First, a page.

LVH male + PPC          69.32 [+ or -] 6.87     68.64 [+ or -] 2.78
Ctr female              53.82 [+ or -] 6.07     55.56 [+ or -] 6.25
Ctr female + PPC        62.63 [+ or -] 4.68    82.08 [+ or -] 2.96 *
Ctr LVH female          68.20 [+ or -] 7.11     72.83 [+ or -] 6.33
LVH female + PPC        56.99 [+ or -] 7.82    85.57 [+ or -] 7.14 *
Ctr diabetic male       59.31 [+ or -] 6.34     64.88 [+ or -] 4.99
Diabetic male + PPC     55.86 [+ or -] 4.02     59.29 [+ or -] 8.94
Ctr diabetic female     58.98 [+ or -] 5.09     55.04 [+ or -] 8.03
Diabetic female + PPC   53.05 [+ or -] 4.18     59.70 [+ or -] 8.90
Ctr female 19 GD        49.45 [+ or -] 2.59     63.63 [+ or -] 1.81
Female 19 GD + PPC      50.46 [+ or -] 3.36    72.59 [+ or -] 1.38 *
Ctr female 21 GD        47.19 [+ or -] 2.04     59.78 [+ or -] 1.46
Female 21 GD + PPC      49.79 [+ or -] 2.09    72.80 [+ or -] 1.88 *

Treatment                                 -dP/dt

                              Ischemia              Reperfusion

Ctr male                49.22 [+ or -] 2.09     48.28 [+ or -] 3.77
Ctr male + PPC          50.13 [+ or -] 3.83    80.22 [+ or -] 2.48 *
Ctr old male            56.32 [+ or -] 4.13     49.53 [+ or -] 3.94
Old male + PPC          58.86 [+ or -] 3.81     61.51 [+ or -] 4.33
Ctr female              52.45 [+ or -] 3.27     50.81 [+ or -] 3.99
Ctr female + PPC        50.13 [+ or -] 3.83    80.22 [+ or -] 2.48 *
Ctr old female          60.22 [+ or -] 4.14     59.91 [+ or -] 5.43
Ctr old female + PPC    56.62 [+ or -] 4.65    68.56 [+ or -] 2.77 *
Ctr male                54.54 [+ or -] 4.94     50.74 [+ or -] 3.07
Ctr male + PPC          52.57 [+ or -] 2.46    78.81 [+ or -] 3.66 *
Ctr LVH male            67.44 [+ or -] 2.43     76.99 [+ or -] 3.53
LVH male + PPC          68.74 [+ or -] 8.50     80.72 [+ or -] 5.22
Ctr female              54.77 [+ or -] 3.29     57.84 [+ or -] 5.05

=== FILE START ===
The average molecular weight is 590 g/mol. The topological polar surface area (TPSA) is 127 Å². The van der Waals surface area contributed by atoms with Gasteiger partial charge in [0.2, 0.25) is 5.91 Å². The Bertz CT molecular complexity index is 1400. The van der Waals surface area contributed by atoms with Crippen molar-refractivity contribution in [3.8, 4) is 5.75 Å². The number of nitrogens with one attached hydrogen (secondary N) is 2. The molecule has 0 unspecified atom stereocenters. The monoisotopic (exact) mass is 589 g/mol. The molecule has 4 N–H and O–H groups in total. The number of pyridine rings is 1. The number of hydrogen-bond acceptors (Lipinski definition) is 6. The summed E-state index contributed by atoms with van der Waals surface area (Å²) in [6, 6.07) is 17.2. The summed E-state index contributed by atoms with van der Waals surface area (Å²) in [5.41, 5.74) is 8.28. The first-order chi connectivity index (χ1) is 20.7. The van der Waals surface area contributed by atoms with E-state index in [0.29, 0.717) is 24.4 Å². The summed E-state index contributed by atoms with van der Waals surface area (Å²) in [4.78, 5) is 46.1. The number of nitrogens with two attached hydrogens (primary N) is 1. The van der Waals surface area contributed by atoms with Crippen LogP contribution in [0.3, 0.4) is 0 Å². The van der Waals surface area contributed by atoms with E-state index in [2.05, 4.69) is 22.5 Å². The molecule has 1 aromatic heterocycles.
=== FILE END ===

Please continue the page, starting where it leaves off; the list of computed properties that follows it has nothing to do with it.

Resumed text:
Ctr female + PPC        61.76 [+ or -] 4.05    78.49 [+ or -] 4.64 *
Ctr LVH female          73.27 [+ or -] 9.72     71.35 [+ or -] 4.48
LVH female + PPC        52.61 [+ or -] 3.51    70.46 [+ or -] 6.42 *
Ctr diabetic male       54.54 [+ or -] 4.94     50.74 [+ or -] 3.07
Diabetic male + PPC     49.06 [+ or -] 2.68     47.53 [+ or -] 4.77
Ctr diabetic female     56.15 [+ or -] 3.46     58.39 [+ or -] 4.79
Diabetic female + PPC   47.84 [+ or -] 2.02     48.16 [+ or -] 4.68
Ctr female 19 GD        51.97 [+ or -] 1.24     65.17 [+ or -] 0.66
Female 19 GD + PPC      55.97 [+ or -] 1.57    71.27 [+ or -] 1.29 *
Ctr female 21 GD        47.84 [+ or -] 1.69     64.00 [+ or -] 0.43
Female 21 GD + PPC      50.95 [+ or -] 3.28    71.19 [+ or -] 0.63 *

Ctr: control; PPC: pacing postconditioning; LVH: left ventricle
hypertrophy; GD: gestation day. * P < 0.01 compared to the respective

Table 2: Effects of ischemia-reperfusion and PPC on cardiac
enzymes levels.

Treatment                        CK IU/L           P value

Ctr male                   21.32 [+ or -] 1.84        --
Ctr male + PPC            9.41 [+ or -] 1.87 *      0.001
Ctr old male               21.13 [+ or -] 1.12        --
Old male + PPC             20.23 [+ or -] 1.43      0.231
Ctr female                 20.13 [+ or -] 1.82        --
Ctr female + PPC          10.21 [+ or -] 1.71 *     0.001
Ctr old female             20.13 [+ or -] 1.86        --
Old female + PPC          10.53 [+ or -] 1.24 *     0.001
Ctr male                   23.41 [+ or -] 2.13        --
Ctr male + PPC            10.23 [+ or -] 1.43 *     0.001
Ctr LVH male               23.54 [+ or -] 2.63        --
LVH male + PPC             21.39 [+ or -] 2.02      0.315
Ctr female                 20.85 [+ or -] 1.93        --
Ctr female + PPC          10.98 [+ or -] 1.61 *     0.001